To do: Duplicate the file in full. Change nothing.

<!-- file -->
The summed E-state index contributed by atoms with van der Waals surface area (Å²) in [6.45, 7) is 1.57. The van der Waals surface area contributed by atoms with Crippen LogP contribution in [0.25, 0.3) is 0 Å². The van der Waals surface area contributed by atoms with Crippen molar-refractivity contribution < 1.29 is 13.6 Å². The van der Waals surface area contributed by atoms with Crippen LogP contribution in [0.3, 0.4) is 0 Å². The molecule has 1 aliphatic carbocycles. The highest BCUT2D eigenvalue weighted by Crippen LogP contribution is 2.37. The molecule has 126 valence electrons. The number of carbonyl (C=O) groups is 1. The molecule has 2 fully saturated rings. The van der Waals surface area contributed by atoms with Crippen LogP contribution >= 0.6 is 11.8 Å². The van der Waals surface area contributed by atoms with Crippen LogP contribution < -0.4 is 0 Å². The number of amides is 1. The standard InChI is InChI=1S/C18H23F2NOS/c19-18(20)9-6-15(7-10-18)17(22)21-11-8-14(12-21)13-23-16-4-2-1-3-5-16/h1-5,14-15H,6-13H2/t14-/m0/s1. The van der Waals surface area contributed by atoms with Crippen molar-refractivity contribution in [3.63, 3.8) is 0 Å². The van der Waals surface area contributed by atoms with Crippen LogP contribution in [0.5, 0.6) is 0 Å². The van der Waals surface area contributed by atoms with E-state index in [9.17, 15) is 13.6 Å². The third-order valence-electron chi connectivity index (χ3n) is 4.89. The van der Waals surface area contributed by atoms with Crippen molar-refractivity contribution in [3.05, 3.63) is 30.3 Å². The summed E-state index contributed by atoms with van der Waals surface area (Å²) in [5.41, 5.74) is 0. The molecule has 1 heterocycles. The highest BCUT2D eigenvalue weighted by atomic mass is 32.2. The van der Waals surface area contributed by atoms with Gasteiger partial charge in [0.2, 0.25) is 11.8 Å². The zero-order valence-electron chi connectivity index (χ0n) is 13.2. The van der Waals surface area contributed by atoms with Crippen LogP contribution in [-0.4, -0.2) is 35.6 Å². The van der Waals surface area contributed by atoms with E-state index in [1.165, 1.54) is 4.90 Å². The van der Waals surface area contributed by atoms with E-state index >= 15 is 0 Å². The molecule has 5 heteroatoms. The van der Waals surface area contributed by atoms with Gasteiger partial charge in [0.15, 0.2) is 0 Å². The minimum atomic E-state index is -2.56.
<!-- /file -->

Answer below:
The summed E-state index contributed by atoms with van der Waals surface area (Å²) in [6.45, 7) is 1.57. The van der Waals surface area contributed by atoms with Crippen LogP contribution in [0.25, 0.3) is 0 Å². The van der Waals surface area contributed by atoms with Crippen molar-refractivity contribution < 1.29 is 13.6 Å². The van der Waals surface area contributed by atoms with Crippen LogP contribution in [0.3, 0.4) is 0 Å². The molecule has 1 aliphatic carbocycles. The highest BCUT2D eigenvalue weighted by Crippen LogP contribution is 2.37. The molecule has 126 valence electrons. The number of carbonyl (C=O) groups is 1. The molecule has 2 fully saturated rings. The van der Waals surface area contributed by atoms with Crippen LogP contribution >= 0.6 is 11.8 Å². The van der Waals surface area contributed by atoms with Crippen LogP contribution < -0.4 is 0 Å². The number of amides is 1. The standard InChI is InChI=1S/C18H23F2NOS/c19-18(20)9-6-15(7-10-18)17(22)21-11-8-14(12-21)13-23-16-4-2-1-3-5-16/h1-5,14-15H,6-13H2/t14-/m0/s1. The van der Waals surface area contributed by atoms with Crippen molar-refractivity contribution in [3.63, 3.8) is 0 Å². The van der Waals surface area contributed by atoms with Crippen LogP contribution in [0.5, 0.6) is 0 Å². The van der Waals surface area contributed by atoms with E-state index in [9.17, 15) is 13.6 Å². The third-order valence-electron chi connectivity index (χ3n) is 4.89. The van der Waals surface area contributed by atoms with Crippen molar-refractivity contribution in [3.05, 3.63) is 30.3 Å². The summed E-state index contributed by atoms with van der Waals surface area (Å²) in [5.41, 5.74) is 0. The molecule has 1 heterocycles. The highest BCUT2D eigenvalue weighted by atomic mass is 32.2. The van der Waals surface area contributed by atoms with Gasteiger partial charge in [0.2, 0.25) is 11.8 Å². The zero-order valence-electron chi connectivity index (χ0n) is 13.2. The van der Waals surface area contributed by atoms with Crippen LogP contribution in [-0.4, -0.2) is 35.6 Å². The van der Waals surface area contributed by atoms with E-state index in [1.165, 1.54) is 4.90 Å². The van der Waals surface area contributed by atoms with E-state index >= 15 is 0 Å². The molecule has 5 heteroatoms. The van der Waals surface area contributed by atoms with Gasteiger partial charge in [0.15, 0.2) is 0 Å². The minimum atomic E-state index is -2.56.